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Chapter 3 reviews changes in the trade relationship between New Zealand and Britain caused by Britain’s engagement with the European Economic Community (EEC). The formation of the EEC in 1955 gave Britain a dilemma; it could join only by reducing or abandoning the Imperial Preference arrangements with Commonwealth countries. The dilemma was first put to one side by Britain standing aloof from the developments in Continental Europe but eventually economic pressures forced Britain to investigate whether a compromise might be possible. It was into the 1970s before a compromise was found with special arrangements being agreed for New Zealand. There are multiple interpretations of the economic impact of those arrangements and those are reviewed concluding that the impact was emotional rather than economic.
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J. M. Livingstone, Britain in the World Economy (Harmondsworth: Penguin Books Ltd., 1971), 110.
Martin Dedman, The Origins and Development of the European Union: 1945−95 (Abingdon: Routledge, 2000), 57.
J. Young, ‘The Parting of the Ways’?: Britain, the Messina Conference and the Spaak Committee, June–December 1955, in M Dockrill and J Young (ed.), British Foreign Policy, 1945–56 (London: Macmillan Press Ltd., 1989), 197−224. Young shows how British foreign policy had become one of reacting on a day-by-day basis rather than looking ahead strategically, partly reflecting the failings of Eden as a Prime Minister.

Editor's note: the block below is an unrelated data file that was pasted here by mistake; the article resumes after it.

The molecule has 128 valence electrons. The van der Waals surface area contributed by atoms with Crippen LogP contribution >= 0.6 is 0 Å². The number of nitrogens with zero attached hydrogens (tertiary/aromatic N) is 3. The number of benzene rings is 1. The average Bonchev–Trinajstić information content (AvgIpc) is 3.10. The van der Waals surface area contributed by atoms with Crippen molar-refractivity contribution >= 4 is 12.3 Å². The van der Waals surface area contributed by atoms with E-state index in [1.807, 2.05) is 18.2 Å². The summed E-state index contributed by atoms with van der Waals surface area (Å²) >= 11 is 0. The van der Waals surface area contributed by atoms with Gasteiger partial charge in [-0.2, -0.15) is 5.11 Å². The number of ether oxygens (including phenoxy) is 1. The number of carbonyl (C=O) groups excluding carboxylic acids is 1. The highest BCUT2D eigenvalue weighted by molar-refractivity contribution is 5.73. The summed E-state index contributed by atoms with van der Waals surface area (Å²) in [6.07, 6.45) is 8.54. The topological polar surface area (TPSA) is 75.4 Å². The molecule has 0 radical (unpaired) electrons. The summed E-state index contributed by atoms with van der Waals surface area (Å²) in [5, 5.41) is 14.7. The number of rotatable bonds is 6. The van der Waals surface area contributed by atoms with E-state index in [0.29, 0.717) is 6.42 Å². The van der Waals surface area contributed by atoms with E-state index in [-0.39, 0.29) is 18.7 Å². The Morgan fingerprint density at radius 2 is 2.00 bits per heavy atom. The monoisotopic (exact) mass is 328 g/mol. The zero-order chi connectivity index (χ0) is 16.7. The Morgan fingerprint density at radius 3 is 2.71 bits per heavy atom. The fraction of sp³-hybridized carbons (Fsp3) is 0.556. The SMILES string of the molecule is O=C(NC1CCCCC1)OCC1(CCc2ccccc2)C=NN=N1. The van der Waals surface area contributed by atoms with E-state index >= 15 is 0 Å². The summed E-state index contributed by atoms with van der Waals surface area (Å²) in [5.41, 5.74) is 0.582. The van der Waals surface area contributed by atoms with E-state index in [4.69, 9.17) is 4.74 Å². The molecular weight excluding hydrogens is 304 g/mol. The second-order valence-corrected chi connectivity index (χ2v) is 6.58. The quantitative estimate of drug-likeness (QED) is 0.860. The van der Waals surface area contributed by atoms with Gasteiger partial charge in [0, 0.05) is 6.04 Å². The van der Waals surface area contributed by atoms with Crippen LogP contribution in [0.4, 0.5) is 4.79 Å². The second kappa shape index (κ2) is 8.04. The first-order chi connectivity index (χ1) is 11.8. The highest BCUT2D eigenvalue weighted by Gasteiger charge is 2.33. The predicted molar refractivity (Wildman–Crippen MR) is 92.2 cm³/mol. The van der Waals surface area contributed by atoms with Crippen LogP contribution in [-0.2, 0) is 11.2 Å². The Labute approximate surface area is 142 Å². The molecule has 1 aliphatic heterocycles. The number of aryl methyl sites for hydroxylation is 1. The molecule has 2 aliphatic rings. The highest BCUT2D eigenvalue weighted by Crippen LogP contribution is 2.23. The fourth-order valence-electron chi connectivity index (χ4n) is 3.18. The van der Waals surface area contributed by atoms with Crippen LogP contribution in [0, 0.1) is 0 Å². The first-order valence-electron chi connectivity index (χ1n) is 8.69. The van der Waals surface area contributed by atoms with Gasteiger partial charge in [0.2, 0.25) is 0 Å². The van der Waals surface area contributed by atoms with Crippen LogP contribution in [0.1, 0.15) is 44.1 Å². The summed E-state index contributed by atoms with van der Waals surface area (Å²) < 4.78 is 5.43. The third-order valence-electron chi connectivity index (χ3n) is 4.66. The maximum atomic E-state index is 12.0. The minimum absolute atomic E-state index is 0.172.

Edward Heath, The Course of my Life: My Autobiography (London: Hodder and Stoughton, 1999), 122.
Alan Bullock, Ernest Bevin: Foreign Secretary, 1945–1951 (London: William Heinemann Ltd., 1983), 782.
Barry Gustafson, Kiwi Keith: A Biography of Keith Holyoake (Auckland: Auckland University Press, 2007), 291.
‘Financial Statement’, Appendices to the Journal of the House of Representatives (AJHR), 1961, Vol. I, B−6, 8/9, Wellington Central Library (WCL).
Harold Macmillan, At the End of the Day: 1961−1963 (London: Macmillan, 1973), 349.
Stuart Ward, Australia and the British Embrace: Demise of the Imperial Ideal (Victoria: Melbourne University Press, 2001), 46.
Notes of Meeting of Representatives of Producer Boards and Federated Farmers with the Minister of Finance, the Hon. A. H. Nordmeyer, 05/10/1960, T61/3/31 Commonwealth Economic Consultative Council − Finance Ministers Meeting London 1960, 2, Archives New Zealand (ANZ).